Siirry suoraan sisältöön

Nature and biodiversity

Helsinki is a green city by the sea. Green areas cover more than a third of the city’s land area, and two-thirds of the entire city area is sea. Seamlessly linked to the “blue palm” of the sea, the green areas form a finger structure whose integrity and continuity is unique among the cities of the world.

Helsinki is a green city by the sea. Green areas cover more than a third of the city’s land area, and two-thirds of the entire city area is sea. Helsinki’s nature is essentially versatile: forests, meadows, wetlands, beaches, islands, creeks and parks. The network of green and recreational areas is web-like but discontinuous due to wide traffic routes. There are still many quite natural habitats in the forests and on the shores of Helsinki. Furthermore, human influence has promoted species diversity in parks, yards and gardens.

However, the city is changing and growing rapidly. In particular, construction and climate change pose the biggest challenges for biodiversity. The City Strategy 2021–2025 states that no zoning will be planned in Helsinki’s most treasured nature areas and the aim is to establish five new protected areas each year. At the end of 2022, nature reserves accounted for 4.0% of the land area and 1.0% of the water area.

In 2021, the long-prepared City of Helsinki Biodiversity Action Plan 2021–2028 was adopted with the aim of ensuring that biodiversity is taken into account in all of the City’s operations. By the end of 2022, two-thirds of the plan’s 95 measures were in progress.

At the moment, the City does not have a comprehensive picture of the development of biodiversity in Helsinki. At a general level, it is known that the number and spread of flying squirrels has increased and the total number of bird species has increased, for example. To obtain more detailed information, the City drew up a nature monitoring plan in 2022 with a wide range of land, habitat and species monitoring. This systematic monitoring will provide the wide range of information on the state of nature needed to support future decision-making. The monitoring started in 2022, and the appropriation received for 2023 enables the monitoring to be carried out in accordance with the plan.

The City seeks to strengthen its ecological networks. The knowledge base on ecological networks has been expanded, including the meadow network development survey completed in 2021 and the blue network survey about to be completed. The updated species planning guidelines included in the urban flora guide paid attention to insects’ and birds’ requirements on habitats and nutrition. The section on plants in the Helsinki Design Manual was also updated to account for diversity. The City’s forestry policies will be updated in line with the City Strategy, which sets the objectives of increasing planned diversity in forests and forested areas and allowing forests to age naturally. The update also prepares for climate change and the effects of the city’s growth on forests’ ability to cope.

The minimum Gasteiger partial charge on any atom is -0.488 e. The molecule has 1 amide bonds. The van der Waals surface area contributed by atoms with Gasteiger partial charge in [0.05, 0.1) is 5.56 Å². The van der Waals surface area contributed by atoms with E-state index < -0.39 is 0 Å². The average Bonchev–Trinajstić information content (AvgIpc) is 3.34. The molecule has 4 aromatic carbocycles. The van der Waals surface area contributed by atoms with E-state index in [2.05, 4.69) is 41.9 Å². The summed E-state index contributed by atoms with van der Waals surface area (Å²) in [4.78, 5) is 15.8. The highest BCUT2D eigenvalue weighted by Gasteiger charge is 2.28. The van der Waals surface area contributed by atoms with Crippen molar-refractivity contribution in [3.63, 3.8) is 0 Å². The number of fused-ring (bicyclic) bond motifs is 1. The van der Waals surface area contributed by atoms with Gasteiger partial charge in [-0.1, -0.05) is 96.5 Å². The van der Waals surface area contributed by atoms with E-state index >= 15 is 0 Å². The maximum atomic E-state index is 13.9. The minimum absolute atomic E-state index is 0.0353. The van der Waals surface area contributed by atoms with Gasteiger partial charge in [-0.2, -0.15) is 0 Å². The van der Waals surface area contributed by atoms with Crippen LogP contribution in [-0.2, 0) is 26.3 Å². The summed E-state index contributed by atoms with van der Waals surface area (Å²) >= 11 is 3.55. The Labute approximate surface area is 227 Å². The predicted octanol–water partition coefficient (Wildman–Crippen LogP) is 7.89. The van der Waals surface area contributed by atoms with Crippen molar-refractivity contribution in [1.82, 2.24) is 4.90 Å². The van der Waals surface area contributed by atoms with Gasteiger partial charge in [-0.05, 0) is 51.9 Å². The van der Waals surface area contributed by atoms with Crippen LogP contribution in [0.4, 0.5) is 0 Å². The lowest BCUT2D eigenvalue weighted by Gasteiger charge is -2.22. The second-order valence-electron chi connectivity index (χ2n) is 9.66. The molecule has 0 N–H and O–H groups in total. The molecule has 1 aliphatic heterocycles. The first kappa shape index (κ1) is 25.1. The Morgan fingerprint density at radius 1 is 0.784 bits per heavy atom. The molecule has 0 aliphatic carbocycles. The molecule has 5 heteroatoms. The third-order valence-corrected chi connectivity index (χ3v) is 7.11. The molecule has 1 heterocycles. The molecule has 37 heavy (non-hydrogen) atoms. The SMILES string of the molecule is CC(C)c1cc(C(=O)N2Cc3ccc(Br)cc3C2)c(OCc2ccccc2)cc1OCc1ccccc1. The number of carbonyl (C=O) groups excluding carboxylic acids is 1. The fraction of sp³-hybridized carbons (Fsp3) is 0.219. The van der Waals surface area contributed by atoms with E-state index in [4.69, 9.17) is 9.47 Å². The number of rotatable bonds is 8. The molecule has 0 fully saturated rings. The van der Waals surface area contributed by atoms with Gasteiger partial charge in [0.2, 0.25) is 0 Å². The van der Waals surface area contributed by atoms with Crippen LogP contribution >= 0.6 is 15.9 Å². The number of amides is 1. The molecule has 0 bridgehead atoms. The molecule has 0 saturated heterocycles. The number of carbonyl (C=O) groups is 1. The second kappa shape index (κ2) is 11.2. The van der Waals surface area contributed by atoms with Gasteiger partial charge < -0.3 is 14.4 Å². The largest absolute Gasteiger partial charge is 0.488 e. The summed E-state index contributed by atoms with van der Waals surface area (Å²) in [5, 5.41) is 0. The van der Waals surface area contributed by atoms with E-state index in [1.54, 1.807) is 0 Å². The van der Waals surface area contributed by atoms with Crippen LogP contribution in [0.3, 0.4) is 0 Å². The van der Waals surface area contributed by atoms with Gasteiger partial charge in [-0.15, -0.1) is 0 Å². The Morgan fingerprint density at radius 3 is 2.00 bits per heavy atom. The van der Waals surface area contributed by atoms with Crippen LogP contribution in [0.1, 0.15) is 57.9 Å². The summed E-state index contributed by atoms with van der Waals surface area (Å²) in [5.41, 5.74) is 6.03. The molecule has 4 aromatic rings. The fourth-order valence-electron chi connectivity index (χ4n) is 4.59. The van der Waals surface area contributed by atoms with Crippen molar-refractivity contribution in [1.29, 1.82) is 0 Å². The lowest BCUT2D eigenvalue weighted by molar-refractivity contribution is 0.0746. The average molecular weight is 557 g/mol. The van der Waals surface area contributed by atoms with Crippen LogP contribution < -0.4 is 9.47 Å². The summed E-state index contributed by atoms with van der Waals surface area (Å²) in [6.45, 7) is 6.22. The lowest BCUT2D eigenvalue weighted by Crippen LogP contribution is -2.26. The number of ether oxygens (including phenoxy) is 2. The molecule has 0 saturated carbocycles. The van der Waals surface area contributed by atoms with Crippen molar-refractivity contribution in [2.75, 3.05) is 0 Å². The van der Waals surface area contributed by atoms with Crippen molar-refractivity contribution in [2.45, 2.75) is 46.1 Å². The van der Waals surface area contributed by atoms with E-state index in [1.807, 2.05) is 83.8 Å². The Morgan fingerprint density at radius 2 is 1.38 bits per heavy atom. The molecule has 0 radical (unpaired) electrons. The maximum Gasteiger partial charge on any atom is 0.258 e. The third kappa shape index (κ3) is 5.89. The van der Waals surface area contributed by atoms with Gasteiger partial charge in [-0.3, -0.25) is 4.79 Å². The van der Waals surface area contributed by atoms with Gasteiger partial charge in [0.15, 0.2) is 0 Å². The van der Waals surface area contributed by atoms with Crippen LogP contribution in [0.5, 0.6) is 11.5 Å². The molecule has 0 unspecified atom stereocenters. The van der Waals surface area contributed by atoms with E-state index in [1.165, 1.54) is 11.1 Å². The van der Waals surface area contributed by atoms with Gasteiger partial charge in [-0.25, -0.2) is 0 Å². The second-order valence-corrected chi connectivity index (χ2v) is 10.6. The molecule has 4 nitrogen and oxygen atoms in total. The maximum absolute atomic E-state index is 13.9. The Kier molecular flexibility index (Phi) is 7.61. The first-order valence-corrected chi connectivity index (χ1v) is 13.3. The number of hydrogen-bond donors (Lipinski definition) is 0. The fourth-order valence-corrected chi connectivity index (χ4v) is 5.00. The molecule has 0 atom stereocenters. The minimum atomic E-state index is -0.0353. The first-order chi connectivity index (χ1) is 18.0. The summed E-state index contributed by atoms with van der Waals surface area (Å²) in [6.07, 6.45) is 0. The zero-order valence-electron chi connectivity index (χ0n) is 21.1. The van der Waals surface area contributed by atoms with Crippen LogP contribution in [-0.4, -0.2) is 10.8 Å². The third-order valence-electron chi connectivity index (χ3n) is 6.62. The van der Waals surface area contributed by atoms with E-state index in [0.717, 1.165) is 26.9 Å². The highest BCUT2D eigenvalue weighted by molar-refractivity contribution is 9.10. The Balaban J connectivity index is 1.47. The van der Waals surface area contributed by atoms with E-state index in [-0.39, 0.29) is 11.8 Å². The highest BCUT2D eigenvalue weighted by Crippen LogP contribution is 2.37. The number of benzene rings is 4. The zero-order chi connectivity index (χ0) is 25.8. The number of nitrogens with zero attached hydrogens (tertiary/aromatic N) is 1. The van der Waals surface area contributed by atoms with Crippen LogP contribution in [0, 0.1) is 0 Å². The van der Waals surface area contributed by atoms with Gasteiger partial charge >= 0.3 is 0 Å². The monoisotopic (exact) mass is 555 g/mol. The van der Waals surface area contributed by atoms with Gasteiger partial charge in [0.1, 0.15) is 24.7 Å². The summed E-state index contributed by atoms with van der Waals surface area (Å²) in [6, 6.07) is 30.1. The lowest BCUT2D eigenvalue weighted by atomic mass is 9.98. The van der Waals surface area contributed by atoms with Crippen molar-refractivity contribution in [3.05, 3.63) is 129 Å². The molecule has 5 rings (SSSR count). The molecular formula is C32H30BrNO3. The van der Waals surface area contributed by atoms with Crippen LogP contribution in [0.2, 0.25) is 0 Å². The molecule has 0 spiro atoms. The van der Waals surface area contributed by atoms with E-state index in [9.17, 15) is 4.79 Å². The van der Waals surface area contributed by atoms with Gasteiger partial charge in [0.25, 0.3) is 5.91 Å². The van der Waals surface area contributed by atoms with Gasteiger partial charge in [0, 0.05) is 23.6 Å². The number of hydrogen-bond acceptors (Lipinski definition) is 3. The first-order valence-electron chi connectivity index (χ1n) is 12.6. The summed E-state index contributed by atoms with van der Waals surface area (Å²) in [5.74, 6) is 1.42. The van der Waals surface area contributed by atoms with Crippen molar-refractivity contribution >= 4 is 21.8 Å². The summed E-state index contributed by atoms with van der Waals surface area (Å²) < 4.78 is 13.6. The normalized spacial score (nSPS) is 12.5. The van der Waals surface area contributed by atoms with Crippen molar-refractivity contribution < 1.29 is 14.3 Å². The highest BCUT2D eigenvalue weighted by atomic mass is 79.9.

Urban planning and the development of the built environment also take greater account of biodiversity and adaptation to climate change through means such as a plot-specific green factor and the development of a regional green factor. In addition to nature conservation, the development of the built environment from the point of view of nature has gained in importance in recent years. In the Urban Environment Division, the reconciliation of the city’s growth with nature values has been identified as a key theme for the strategy period and has been actively discussed with both senior officials and political leaders during the spring of 2023. Concrete measures have also already been taken; for example, a new set of criteria for assessing the nature values of urban forests has been developed in cooperation in the planning of Ramsinranta in Vuosaari, the principles of forestry have been updated in cooperation with stakeholders, and efforts have been made to develop comprehensive metering.

Residents of Helsinki appreciate their local nature

The residents of Helsinki value the city’s nature and long for a connection with it. Forested areas in particular are highly valued, and residents consider nature conservation and the enhancement of biodiversity to be important guiding values. The importance of the local environment, making it greener and diversifying its vegetation are also highlighted in the City’s participatory budgeting projects. The City Strategy states that the City will continue to ensure that every Helsinki resident lives in close proximity to nature.

In some places, nature areas are under heavy use. Due to the large number of visitors, service structures, such as guided trails and cosy rest areas, are needed in nature. The City has begun the preparation of its first nature service policy aimed at safeguarding the diversity of Helsinki’s nature areas and providing residents and visitors with good opportunities to enjoy nature.

Nature conservation areas in Helsinki


  • The City Strategy is ambitious in terms of safeguarding biodiversity, and the work to reconcile the city’s growth with nature values has begun.
  • The appropriation received for the nature conservation and monitoring work enables the monitoring to be carried out in accordance with the plan.
  • The strengthening of ecological networks and the expansion of the knowledge base related to these networks.

Areas for development:

  • More concrete tools are needed to reconcile the city’s growth with the preservation of nature values.
  • Insufficient resources for combating invasive species.
  • Biodiversity metrics and indicators require further development.


City of Helsinki Biodiversity Action Plan 2021–2028 PDF